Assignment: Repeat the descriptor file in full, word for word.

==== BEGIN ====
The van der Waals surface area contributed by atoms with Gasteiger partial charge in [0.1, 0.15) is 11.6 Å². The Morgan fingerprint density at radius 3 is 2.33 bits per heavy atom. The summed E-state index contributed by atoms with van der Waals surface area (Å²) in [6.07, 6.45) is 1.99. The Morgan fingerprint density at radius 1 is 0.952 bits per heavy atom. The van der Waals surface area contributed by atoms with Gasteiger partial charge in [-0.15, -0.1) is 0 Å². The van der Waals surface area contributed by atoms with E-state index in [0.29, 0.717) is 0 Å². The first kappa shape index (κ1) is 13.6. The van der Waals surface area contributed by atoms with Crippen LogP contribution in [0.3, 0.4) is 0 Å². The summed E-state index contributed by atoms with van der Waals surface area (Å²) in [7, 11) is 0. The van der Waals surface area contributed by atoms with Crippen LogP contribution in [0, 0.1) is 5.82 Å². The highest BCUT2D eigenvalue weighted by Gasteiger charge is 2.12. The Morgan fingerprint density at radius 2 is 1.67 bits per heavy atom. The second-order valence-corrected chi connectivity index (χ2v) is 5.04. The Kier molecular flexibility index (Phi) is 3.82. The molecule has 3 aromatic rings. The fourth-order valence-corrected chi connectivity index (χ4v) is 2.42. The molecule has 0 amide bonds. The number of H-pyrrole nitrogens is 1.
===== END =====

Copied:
The van der Waals surface area contributed by atoms with Gasteiger partial charge in [0.1, 0.15) is 11.6 Å². The Morgan fingerprint density at radius 3 is 2.33 bits per heavy atom. The summed E-state index contributed by atoms with van der Waals surface area (Å²) in [6.07, 6.45) is 1.99. The Morgan fingerprint density at radius 1 is 0.952 bits per heavy atom. The van der Waals surface area contributed by atoms with Gasteiger partial charge in [-0.15, -0.1) is 0 Å². The van der Waals surface area contributed by atoms with E-state index in [0.29, 0.717) is 0 Å². The first kappa shape index (κ1) is 13.6. The van der Waals surface area contributed by atoms with Crippen LogP contribution in [0.3, 0.4) is 0 Å². The summed E-state index contributed by atoms with van der Waals surface area (Å²) in [7, 11) is 0. The van der Waals surface area contributed by atoms with Crippen LogP contribution in [0, 0.1) is 5.82 Å². The highest BCUT2D eigenvalue weighted by Gasteiger charge is 2.12. The Morgan fingerprint density at radius 2 is 1.67 bits per heavy atom. The second-order valence-corrected chi connectivity index (χ2v) is 5.04. The Kier molecular flexibility index (Phi) is 3.82. The molecule has 3 aromatic rings. The fourth-order valence-corrected chi connectivity index (χ4v) is 2.42. The molecule has 0 amide bonds. The number of H-pyrrole nitrogens is 1.